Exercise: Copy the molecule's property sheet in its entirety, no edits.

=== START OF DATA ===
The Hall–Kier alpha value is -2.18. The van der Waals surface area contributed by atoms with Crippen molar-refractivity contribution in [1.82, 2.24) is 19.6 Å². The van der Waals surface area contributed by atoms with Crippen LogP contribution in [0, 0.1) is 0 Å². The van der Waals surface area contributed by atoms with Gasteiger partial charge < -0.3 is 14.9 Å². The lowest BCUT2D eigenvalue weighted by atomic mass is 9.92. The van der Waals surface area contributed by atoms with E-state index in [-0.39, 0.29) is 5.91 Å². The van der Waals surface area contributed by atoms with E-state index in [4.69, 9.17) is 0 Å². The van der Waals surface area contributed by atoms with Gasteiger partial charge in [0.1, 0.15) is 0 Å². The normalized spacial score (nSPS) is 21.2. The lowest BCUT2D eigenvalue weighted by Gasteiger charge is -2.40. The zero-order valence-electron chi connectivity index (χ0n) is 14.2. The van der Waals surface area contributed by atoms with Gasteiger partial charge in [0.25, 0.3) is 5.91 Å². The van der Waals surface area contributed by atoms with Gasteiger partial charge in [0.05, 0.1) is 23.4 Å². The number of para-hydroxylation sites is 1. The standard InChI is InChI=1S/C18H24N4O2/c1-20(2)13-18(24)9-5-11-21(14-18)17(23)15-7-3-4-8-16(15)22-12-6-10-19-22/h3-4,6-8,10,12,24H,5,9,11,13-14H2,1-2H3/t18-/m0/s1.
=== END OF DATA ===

The Hall–Kier alpha value is -2.18. The van der Waals surface area contributed by atoms with Crippen molar-refractivity contribution in [1.82, 2.24) is 19.6 Å². The van der Waals surface area contributed by atoms with Crippen LogP contribution in [0, 0.1) is 0 Å². The van der Waals surface area contributed by atoms with Gasteiger partial charge < -0.3 is 14.9 Å². The lowest BCUT2D eigenvalue weighted by atomic mass is 9.92. The van der Waals surface area contributed by atoms with E-state index in [-0.39, 0.29) is 5.91 Å². The van der Waals surface area contributed by atoms with E-state index in [4.69, 9.17) is 0 Å². The van der Waals surface area contributed by atoms with Gasteiger partial charge in [0.1, 0.15) is 0 Å². The normalized spacial score (nSPS) is 21.2. The lowest BCUT2D eigenvalue weighted by Gasteiger charge is -2.40. The zero-order valence-electron chi connectivity index (χ0n) is 14.2. The van der Waals surface area contributed by atoms with Gasteiger partial charge in [0.25, 0.3) is 5.91 Å². The van der Waals surface area contributed by atoms with Gasteiger partial charge in [0.05, 0.1) is 23.4 Å². The number of para-hydroxylation sites is 1. The standard InChI is InChI=1S/C18H24N4O2/c1-20(2)13-18(24)9-5-11-21(14-18)17(23)15-7-3-4-8-16(15)22-12-6-10-19-22/h3-4,6-8,10,12,24H,5,9,11,13-14H2,1-2H3/t18-/m0/s1.